Given that poorer citizens always outnumber the rich, political philosophers have long worried that government based on majority rule could lead to organized theft from the wealthy by the democratic masses. “If the majority distributes among itself the things of a minority, it is evident that it will destroy the city,” warns Aristotle.
The founders of the United States were deep students of politics and history, and they shared Aristotle’s worry. Up through their time, history had shown all known democracies to be “incompatible with personal security or the rights of property.” James Madison and others therefore made it a “first object of government” to protect personal property from unjust confiscation. Numerous provisions were included in the Constitution and Bill of Rights to protect the property rights of citizens.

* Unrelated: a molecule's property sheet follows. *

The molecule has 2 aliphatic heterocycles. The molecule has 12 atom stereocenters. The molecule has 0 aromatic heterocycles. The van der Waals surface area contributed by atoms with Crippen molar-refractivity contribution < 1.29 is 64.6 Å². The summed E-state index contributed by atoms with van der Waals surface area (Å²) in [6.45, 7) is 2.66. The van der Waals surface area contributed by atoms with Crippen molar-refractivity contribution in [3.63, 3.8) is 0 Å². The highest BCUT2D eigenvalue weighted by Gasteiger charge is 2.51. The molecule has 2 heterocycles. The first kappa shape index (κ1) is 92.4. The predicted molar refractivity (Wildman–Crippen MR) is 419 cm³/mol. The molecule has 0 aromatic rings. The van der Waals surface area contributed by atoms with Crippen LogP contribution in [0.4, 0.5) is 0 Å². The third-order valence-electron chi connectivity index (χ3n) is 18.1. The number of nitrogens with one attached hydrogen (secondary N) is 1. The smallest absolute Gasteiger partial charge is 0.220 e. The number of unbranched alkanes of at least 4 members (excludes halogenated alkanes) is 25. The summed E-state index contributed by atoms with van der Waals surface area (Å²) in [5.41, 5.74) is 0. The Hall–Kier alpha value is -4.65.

Given that one of the causes of the American Revolution was a tax, the founders understood very well that taxation could become a way for one group to prey on another. So while the Constitution empowered the federal government to levy taxes, it limited this power mostly to indirect taxes like tariffs, duties, and excise taxes. For much of American history the federal government subsisted solely on those fees.
And so on.